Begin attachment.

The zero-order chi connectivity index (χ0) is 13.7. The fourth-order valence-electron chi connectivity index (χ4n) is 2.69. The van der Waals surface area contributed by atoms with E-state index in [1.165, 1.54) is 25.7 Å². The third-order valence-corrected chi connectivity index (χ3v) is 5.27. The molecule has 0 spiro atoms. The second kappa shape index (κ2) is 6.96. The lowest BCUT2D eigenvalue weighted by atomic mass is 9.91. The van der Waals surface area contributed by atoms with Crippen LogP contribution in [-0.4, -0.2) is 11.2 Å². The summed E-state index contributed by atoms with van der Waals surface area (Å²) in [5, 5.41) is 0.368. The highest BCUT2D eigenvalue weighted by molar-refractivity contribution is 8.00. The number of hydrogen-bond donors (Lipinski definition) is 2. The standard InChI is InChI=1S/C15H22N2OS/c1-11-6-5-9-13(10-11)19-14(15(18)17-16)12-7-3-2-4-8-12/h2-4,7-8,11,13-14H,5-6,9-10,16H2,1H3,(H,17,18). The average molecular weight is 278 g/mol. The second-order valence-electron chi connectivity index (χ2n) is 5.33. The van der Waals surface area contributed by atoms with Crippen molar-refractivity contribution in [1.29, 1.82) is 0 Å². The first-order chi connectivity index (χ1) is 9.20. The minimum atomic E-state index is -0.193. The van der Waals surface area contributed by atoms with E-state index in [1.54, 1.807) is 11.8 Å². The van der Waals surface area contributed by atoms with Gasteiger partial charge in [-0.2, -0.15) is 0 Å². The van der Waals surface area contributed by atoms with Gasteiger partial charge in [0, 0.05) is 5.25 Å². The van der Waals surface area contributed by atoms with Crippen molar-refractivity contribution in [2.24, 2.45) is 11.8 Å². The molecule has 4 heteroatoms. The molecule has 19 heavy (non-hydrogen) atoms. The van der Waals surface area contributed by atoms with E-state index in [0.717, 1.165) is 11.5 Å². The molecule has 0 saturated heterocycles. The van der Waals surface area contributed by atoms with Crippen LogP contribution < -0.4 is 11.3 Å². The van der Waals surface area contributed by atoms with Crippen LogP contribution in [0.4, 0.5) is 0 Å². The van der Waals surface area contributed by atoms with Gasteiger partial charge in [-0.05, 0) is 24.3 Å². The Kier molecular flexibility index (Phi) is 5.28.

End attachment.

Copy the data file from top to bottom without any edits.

The zero-order chi connectivity index (χ0) is 13.7. The fourth-order valence-electron chi connectivity index (χ4n) is 2.69. The van der Waals surface area contributed by atoms with E-state index in [1.165, 1.54) is 25.7 Å². The third-order valence-corrected chi connectivity index (χ3v) is 5.27. The molecule has 0 spiro atoms. The second kappa shape index (κ2) is 6.96. The lowest BCUT2D eigenvalue weighted by atomic mass is 9.91. The van der Waals surface area contributed by atoms with Crippen LogP contribution in [-0.4, -0.2) is 11.2 Å². The summed E-state index contributed by atoms with van der Waals surface area (Å²) in [5, 5.41) is 0.368. The highest BCUT2D eigenvalue weighted by molar-refractivity contribution is 8.00. The number of hydrogen-bond donors (Lipinski definition) is 2. The standard InChI is InChI=1S/C15H22N2OS/c1-11-6-5-9-13(10-11)19-14(15(18)17-16)12-7-3-2-4-8-12/h2-4,7-8,11,13-14H,5-6,9-10,16H2,1H3,(H,17,18). The average molecular weight is 278 g/mol. The second-order valence-electron chi connectivity index (χ2n) is 5.33. The van der Waals surface area contributed by atoms with Crippen molar-refractivity contribution in [1.29, 1.82) is 0 Å². The first-order chi connectivity index (χ1) is 9.20. The minimum atomic E-state index is -0.193. The van der Waals surface area contributed by atoms with E-state index in [1.54, 1.807) is 11.8 Å². The van der Waals surface area contributed by atoms with Gasteiger partial charge in [-0.2, -0.15) is 0 Å². The van der Waals surface area contributed by atoms with Gasteiger partial charge in [0, 0.05) is 5.25 Å². The van der Waals surface area contributed by atoms with Crippen molar-refractivity contribution in [2.24, 2.45) is 11.8 Å². The molecule has 4 heteroatoms. The molecule has 19 heavy (non-hydrogen) atoms. The van der Waals surface area contributed by atoms with E-state index in [0.717, 1.165) is 11.5 Å². The molecule has 0 saturated heterocycles. The van der Waals surface area contributed by atoms with Crippen LogP contribution < -0.4 is 11.3 Å². The van der Waals surface area contributed by atoms with Crippen LogP contribution in [0.4, 0.5) is 0 Å². The van der Waals surface area contributed by atoms with Gasteiger partial charge in [-0.05, 0) is 24.3 Å². The Kier molecular flexibility index (Phi) is 5.28.